"Torah" & "Nomos"

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"Torah" & "Nomos"

Post  ankh_f_n_khonsu on Thu Sep 25, 2008 7:19 pm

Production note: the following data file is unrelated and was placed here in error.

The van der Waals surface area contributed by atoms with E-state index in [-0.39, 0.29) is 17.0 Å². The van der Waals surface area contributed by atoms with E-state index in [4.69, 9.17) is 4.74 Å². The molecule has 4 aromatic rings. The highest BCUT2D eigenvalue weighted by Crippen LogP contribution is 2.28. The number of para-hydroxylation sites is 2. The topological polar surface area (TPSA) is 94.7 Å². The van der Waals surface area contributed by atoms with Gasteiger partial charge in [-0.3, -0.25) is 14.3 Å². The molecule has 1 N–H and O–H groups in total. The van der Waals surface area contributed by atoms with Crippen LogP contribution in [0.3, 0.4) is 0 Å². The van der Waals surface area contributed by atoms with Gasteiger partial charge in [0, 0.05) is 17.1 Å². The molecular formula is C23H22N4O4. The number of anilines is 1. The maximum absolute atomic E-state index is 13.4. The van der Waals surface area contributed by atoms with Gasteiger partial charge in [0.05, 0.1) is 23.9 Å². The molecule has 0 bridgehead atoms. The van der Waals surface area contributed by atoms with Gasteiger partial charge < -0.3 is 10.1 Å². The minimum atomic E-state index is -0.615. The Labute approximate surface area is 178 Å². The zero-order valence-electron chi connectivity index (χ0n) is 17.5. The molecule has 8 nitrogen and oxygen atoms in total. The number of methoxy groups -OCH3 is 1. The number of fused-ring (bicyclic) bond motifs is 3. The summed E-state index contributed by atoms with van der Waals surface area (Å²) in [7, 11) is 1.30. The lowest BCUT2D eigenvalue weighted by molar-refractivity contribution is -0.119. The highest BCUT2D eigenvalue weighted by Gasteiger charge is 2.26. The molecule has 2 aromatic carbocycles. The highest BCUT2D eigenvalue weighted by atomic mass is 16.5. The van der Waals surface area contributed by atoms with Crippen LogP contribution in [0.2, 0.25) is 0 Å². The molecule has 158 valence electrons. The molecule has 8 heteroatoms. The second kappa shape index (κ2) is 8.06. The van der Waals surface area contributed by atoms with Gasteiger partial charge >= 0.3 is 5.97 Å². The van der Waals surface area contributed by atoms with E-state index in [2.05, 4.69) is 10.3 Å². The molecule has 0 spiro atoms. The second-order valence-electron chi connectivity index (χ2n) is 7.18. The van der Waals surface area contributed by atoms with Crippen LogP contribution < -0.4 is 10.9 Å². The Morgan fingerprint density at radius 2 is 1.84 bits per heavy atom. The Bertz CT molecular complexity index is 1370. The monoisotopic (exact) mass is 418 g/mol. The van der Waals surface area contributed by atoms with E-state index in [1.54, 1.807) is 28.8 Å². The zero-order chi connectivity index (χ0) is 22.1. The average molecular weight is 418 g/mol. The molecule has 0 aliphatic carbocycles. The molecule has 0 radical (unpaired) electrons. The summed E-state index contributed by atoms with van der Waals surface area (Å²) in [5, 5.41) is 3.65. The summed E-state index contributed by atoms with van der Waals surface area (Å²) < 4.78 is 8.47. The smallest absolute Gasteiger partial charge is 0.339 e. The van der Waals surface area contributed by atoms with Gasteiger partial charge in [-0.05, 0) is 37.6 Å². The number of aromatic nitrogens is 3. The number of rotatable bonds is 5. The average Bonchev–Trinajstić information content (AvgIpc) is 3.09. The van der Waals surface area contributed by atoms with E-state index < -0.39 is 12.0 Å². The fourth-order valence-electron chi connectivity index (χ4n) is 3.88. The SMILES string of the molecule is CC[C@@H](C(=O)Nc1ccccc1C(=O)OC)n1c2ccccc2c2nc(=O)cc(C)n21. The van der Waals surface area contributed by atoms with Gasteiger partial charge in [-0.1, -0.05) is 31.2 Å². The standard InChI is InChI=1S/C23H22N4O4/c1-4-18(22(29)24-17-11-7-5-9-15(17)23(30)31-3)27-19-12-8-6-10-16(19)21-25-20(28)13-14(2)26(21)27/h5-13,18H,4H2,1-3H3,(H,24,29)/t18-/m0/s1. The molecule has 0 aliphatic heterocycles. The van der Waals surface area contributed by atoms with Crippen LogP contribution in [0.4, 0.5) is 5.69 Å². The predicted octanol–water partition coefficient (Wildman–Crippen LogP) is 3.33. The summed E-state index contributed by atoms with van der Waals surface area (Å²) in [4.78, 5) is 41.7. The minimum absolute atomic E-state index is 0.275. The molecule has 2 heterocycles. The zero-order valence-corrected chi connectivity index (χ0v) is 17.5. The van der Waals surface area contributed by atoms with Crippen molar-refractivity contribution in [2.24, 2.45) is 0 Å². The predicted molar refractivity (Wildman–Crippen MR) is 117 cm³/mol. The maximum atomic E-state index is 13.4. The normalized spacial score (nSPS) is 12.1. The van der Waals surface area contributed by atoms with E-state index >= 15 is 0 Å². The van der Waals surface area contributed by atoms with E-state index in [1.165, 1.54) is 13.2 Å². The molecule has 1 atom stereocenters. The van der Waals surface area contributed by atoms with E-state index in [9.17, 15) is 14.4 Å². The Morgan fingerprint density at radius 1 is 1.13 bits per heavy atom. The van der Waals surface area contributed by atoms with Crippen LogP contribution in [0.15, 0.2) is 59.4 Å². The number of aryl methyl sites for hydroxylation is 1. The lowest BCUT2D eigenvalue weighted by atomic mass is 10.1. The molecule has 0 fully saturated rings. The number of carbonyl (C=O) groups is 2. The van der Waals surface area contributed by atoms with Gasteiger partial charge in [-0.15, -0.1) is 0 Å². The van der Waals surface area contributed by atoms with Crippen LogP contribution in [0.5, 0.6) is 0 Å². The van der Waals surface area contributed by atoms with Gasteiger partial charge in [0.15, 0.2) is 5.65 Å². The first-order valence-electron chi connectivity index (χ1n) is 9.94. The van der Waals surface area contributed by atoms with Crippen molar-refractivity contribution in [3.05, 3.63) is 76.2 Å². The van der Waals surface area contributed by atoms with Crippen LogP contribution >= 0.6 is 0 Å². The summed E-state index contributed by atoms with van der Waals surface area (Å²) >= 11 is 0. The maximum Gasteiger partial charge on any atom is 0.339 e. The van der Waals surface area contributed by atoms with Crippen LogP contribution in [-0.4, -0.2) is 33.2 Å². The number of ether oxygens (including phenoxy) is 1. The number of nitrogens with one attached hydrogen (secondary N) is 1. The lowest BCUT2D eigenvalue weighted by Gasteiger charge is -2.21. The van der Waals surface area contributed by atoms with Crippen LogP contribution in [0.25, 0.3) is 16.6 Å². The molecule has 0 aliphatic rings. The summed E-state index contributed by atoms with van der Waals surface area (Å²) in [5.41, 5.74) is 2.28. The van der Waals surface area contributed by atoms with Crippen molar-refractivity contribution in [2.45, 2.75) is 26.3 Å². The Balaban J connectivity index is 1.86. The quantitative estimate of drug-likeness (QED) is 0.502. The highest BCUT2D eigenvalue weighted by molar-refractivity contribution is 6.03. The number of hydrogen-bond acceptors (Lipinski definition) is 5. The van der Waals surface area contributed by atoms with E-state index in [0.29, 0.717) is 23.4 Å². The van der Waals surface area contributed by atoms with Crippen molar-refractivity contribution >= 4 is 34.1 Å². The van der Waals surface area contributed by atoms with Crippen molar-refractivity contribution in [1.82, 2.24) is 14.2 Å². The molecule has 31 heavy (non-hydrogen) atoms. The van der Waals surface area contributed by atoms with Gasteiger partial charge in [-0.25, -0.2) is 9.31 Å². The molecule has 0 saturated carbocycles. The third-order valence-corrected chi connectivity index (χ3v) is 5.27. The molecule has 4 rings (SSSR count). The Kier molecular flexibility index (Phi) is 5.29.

"The Hebrew word torah is an example of a word with a fairly broad sense but translated by Greek word with a narrower sense, nomos (both terms have usually been translated into English as 'law'). The Hebrew word torah, however, is used to refer to the whole body of biblical instruction, which certainly includes the commandments and the statutes of the Pentateuch, but also much more. The Greek word nomos, in the period the Greek translation was made, has a sense fairly close to that of the English word law. According o Charles H. Dodd, it referred to the legal statutes and codes by which good Greek citizens lived. By choosing to translate the Hebrew word torah with the Greek word nomos, the translators introduced an understanding of biblical instruction in the Hellenistic period that focused on the normative regulations of religious life. Dodd summarizes the relationship between these words as follows: "Torah in its widest sense means divine teaching or revelation; nomos in its widest sense means a principle of life or action. When divine teaching is of the nature of commands regulating conduct, and when the principle of life is conceived as dictated by a legislative authority, then nomos and torah have approximately identical meanings." - Karen H. Jobes & Moisés Silva, Invitation to the Septuaginet
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